Something that is so awesome about being single is you can totally focus on what makes you happy and a better person. No one else needs to understand or agree. You have the space to do you, however you want to do it. This is actually probably one of the things that married people grieve the most about leaving the single life. Whether they choose to vocalize it to others or not.
8. Emotional Stability Is Totally on You
OK, when it comes to this particular point, if you're in a healthy marriage, emotional stability should be a given. So, by no means am I saying that only single people are, well, stable. However, I can't tell you how many times that I've been on the phone with a friend or a client who was in a totally great mood. That is until their spouse sent a "Say what now?" text or their partner came into the house with some totally f'ed up energy. Then, almost immediately, it was like my friend or client was irritated, sad or totally pissed. They were fine on their own; their spouse's influence altered them.
In response to this particular point, you might say that all married people should do is learn how to master their emotions. But when you're sharing a roof, a bed and even your body with someone on a constant basis, that really can be easier said than done.
But when you're single? It is a whole lot easier to not let the influence of other people either affect or infect you. And, if it gets too hard to not take in negative energy, no problem—just remove yourself from it. Single people can shut doors and close out drama. It's harder for married folks to do this if the drama is their own partner.
9. You Get to Tolerate Less Intolerable Stuff
Your husband's meddling mother or annoying friend. His work-related events. Your husband's way of wanting to hog the remote or how he makes scrambled eggs. His like or dislike for pets when you feel the total opposite of him. Your husband's value system that may totally differ from your own. How he keeps—or doesn't keep—a bathroom. The household chores that he prefers vs. doesn't prefer. Whether your husband is a morning person or a night owl. His sexual appetite and preferences that might totally differ from your own. The little things that he does that were easier to overlook when you were dating but are like fingernails on the chalkboard now that you are married to him. These are the types of things that, once you are married, you've got to find a way to, at the very least, tolerate. Some of which just might remain that way—wait for it—for the rest of your entire life.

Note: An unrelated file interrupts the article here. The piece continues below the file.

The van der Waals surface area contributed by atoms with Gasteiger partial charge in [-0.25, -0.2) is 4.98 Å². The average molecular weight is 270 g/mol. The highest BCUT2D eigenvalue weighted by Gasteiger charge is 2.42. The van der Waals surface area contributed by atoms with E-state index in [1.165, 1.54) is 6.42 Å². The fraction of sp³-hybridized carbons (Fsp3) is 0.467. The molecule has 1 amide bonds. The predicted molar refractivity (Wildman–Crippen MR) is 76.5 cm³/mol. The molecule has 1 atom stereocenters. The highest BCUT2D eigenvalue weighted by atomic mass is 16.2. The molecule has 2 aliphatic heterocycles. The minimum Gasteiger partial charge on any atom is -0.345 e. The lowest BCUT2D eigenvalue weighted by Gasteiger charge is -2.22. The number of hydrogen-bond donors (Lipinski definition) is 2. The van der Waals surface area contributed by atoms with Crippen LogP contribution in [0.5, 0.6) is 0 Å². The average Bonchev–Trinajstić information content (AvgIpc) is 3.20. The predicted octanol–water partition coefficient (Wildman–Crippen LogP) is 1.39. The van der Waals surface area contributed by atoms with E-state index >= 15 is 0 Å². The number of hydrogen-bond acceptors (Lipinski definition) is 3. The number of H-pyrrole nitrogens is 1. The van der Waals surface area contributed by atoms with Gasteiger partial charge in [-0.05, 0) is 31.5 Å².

When you're single, none of this is a factor. And what if you're dating someone whose lifestyle doesn't complement your own? Although a lot of single people seem to forget this, one of the benefits of dating is so you can find your right fit. If the relationship isn't working out, you don't have to go through the grueling process of a divorce. The beauty that comes with where you are is, all you have to do is break-up. Yes, it might hurt, but ask any divorced person and they'll probably tell you that once everything shakes out and you come out on the other side, a break-up is still (usually) so much easier to go through.
10. You Are Your Top Priority
"Priority" is a dope word. Among other things, it means "the right to precede others in order, rank, privilege, etc.; precedence" and "something given special attention". Real talk, I believe that a lot of women who desire marriage are currently still single because they need to learn the art of making themselves their top priority. They need to stop giving some man, a man who isn't even their husband, certain privileges and super-high "rankings" in their life. They need to take all of that special attention that he's getting from them and turn around and give it to themselves instead.
We've all heard that we have to teach others how to treat us. If you don't take the opportunity of this single season of your life to show you how to be loved properly, by properly loving yourself, how can you model it to someone else?
If you make you a priority, there's a far greater chance that you will choose someone who will do the same—and you won't waste your time with the fellas who don't. Girrrl, if that ain't one of the biggest and best benefits of being single…I don't know what is!
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Different puzzle pieces are creating bigger pictures these days. 2024 will mark a milestone on a few different levels, including the release of my third book next June (yay!).